OCTOBER TERM, 2018
NOTE: Where it is feasible, a syllabus (headnote) will be released, as is
being done in connection with this case, at the time the opinion is issued.
The syllabus constitutes no part of the opinion of the Court but has been
prepared by the Reporter of Decisions for the convenience of the reader.
See United States v. Detroit Timber & Lumber Co., 200 U. S. 321, 337.
SUPREME COURT OF THE UNITED STATES
NIEVES ET AL. v. BARTLETT
CERTIORARI TO THE UNITED STATES COURT OF APPEALS FOR
THE NINTH CIRCUIT
No. 171174. Argued November 26, 2018Decided May 28, 2019
Respondent Russell Bartlett was arrested by police officers Luis Nieves
and Bryce Weight for disorderly conduct and resisting arrest during
"Arctic Man," a raucous winter sports festival held in a remote part of
Alaska. According to Sergeant Nieves, he was speaking with a group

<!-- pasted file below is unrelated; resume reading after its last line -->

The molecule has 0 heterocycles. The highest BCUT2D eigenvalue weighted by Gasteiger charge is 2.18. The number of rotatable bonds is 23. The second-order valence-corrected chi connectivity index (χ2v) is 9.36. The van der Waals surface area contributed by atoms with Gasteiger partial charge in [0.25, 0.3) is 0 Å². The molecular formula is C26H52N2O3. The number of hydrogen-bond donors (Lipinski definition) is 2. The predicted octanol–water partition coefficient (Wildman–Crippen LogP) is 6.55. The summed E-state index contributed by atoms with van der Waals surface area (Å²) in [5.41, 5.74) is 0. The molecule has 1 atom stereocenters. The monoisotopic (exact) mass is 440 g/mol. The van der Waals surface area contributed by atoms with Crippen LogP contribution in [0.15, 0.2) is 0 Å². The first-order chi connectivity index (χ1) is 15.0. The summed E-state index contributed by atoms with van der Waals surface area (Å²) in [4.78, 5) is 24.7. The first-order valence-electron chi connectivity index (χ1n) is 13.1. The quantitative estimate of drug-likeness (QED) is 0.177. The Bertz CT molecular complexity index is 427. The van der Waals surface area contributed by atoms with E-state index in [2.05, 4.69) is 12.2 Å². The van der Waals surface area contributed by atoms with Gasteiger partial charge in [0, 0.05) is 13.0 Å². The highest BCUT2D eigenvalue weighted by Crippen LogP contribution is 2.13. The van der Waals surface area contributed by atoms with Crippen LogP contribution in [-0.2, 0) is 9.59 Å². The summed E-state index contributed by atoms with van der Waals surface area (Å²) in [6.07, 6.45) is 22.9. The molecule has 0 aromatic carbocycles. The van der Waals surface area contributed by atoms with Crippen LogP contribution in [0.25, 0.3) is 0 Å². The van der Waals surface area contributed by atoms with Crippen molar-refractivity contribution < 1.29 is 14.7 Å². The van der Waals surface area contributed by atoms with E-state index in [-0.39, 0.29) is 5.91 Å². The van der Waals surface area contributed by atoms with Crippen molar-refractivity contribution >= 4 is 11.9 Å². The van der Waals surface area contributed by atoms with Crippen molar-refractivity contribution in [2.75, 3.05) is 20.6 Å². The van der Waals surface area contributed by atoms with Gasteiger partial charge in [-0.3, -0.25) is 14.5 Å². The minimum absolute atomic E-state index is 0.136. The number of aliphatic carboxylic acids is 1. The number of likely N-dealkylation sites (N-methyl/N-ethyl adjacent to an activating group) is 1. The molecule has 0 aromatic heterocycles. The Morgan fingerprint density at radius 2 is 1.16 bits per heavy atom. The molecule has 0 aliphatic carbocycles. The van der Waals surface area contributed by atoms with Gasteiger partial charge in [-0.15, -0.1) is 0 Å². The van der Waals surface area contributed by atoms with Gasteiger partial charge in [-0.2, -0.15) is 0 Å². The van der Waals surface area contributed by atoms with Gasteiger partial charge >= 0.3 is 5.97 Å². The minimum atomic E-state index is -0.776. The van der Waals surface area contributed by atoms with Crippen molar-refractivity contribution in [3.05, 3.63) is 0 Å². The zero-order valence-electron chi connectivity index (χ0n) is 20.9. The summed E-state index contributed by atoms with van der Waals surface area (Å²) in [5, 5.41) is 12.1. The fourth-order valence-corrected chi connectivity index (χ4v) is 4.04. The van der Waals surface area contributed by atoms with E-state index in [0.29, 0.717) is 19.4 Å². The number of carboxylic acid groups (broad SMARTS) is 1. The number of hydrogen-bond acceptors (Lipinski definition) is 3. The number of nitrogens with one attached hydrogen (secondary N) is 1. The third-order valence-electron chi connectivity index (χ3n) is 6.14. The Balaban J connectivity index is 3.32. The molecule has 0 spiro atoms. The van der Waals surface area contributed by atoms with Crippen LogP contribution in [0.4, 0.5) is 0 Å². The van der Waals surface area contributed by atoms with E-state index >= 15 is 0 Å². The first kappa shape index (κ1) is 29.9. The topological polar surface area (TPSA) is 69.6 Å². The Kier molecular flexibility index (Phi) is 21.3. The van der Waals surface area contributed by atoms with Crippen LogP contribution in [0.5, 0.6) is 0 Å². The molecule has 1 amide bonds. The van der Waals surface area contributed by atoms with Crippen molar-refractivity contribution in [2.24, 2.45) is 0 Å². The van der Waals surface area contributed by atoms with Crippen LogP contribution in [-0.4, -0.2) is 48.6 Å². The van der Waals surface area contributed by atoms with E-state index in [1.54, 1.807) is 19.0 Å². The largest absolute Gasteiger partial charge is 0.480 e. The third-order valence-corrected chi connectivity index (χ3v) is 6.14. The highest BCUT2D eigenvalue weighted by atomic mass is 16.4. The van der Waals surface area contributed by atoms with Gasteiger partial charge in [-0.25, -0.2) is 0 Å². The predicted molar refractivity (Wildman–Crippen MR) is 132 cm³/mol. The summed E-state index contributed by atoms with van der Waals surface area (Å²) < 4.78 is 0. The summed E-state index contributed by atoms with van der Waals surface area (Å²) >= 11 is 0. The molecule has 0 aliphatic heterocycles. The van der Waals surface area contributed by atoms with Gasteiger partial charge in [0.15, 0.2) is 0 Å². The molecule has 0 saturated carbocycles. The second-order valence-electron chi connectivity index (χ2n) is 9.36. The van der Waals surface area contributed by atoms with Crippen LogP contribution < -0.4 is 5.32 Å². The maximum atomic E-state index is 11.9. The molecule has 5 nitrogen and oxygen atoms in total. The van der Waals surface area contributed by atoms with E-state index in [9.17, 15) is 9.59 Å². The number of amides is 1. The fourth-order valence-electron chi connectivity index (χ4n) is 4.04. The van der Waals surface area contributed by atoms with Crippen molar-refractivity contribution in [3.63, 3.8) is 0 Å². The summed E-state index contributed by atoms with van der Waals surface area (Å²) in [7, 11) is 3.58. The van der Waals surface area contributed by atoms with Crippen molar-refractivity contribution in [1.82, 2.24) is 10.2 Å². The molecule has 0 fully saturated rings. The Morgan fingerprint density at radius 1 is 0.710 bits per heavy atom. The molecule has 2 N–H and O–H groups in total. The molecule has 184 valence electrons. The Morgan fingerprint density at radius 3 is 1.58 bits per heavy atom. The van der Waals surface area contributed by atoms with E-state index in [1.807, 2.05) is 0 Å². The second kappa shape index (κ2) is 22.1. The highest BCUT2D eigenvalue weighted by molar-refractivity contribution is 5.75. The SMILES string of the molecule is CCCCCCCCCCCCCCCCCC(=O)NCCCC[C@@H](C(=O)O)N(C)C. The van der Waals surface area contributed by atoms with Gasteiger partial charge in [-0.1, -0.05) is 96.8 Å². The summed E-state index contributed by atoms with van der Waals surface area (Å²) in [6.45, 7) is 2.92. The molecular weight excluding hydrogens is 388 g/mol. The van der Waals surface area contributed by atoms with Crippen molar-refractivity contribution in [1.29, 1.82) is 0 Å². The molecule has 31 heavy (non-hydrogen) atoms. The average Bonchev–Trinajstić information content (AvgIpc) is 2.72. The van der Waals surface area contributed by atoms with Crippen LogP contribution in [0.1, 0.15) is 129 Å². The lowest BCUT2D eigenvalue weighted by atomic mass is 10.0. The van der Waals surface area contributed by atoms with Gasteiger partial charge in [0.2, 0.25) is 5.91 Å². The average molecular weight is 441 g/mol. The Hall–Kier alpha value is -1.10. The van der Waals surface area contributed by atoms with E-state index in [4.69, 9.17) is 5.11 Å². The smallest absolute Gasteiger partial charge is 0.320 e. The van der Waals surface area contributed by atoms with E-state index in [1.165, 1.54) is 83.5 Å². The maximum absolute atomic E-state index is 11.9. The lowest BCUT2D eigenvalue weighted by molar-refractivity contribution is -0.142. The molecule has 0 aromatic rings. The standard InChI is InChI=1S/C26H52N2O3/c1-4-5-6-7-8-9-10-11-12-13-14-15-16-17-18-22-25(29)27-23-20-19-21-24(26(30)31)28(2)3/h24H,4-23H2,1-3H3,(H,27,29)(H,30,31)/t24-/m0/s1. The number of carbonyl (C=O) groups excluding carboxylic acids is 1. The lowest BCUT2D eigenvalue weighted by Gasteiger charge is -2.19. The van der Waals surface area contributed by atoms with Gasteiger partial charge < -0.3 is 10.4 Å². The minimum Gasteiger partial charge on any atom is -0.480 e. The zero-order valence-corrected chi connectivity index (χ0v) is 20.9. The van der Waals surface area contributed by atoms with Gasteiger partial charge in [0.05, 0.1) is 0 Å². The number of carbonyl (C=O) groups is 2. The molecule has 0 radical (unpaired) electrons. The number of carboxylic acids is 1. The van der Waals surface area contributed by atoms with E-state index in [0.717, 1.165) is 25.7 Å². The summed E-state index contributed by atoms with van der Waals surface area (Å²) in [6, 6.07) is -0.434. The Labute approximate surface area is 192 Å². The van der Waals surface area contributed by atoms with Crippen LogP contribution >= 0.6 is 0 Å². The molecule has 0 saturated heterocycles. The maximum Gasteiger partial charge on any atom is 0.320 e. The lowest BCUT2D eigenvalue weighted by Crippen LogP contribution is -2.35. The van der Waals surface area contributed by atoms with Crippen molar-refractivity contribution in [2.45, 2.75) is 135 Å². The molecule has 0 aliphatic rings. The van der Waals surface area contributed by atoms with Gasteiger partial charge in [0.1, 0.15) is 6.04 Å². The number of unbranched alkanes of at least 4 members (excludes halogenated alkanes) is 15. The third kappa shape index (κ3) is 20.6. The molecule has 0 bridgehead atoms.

of attendees when a seemingly intoxicated Bartlett started shouting
at them not to talk to the police. When Nieves approached him, Bart-
lett began yelling at the officer to leave. Rather than escalate the
situation, Nieves left. Bartlett disputes that account, claiming that
he was not drunk at that time and did not yell at Nieves. Minutes
later, Trooper Weight says, Bartlett approached him in an aggressive
manner while he was questioning a minor, stood between Weight and
the teenager, and yelled with slurred speech that Weight should not
speak with the minor. When Bartlett stepped toward Weight, the of-
ficer pushed him back. Nieves saw the confrontation and initiated an
arrest. When Bartlett was slow to comply, the officers forced him to
the ground. Bartlett denies being aggressive and claims that he was
slow to comply because of a back injury. After he was handcuffed,
Bartlett claims that Nieves said "bet you wish you would have talked
to me now."
Bartlett sued under 42 U. S. C. 1983, claiming that the officers
violated his First Amendment rights by arresting him in retaliation
for his spee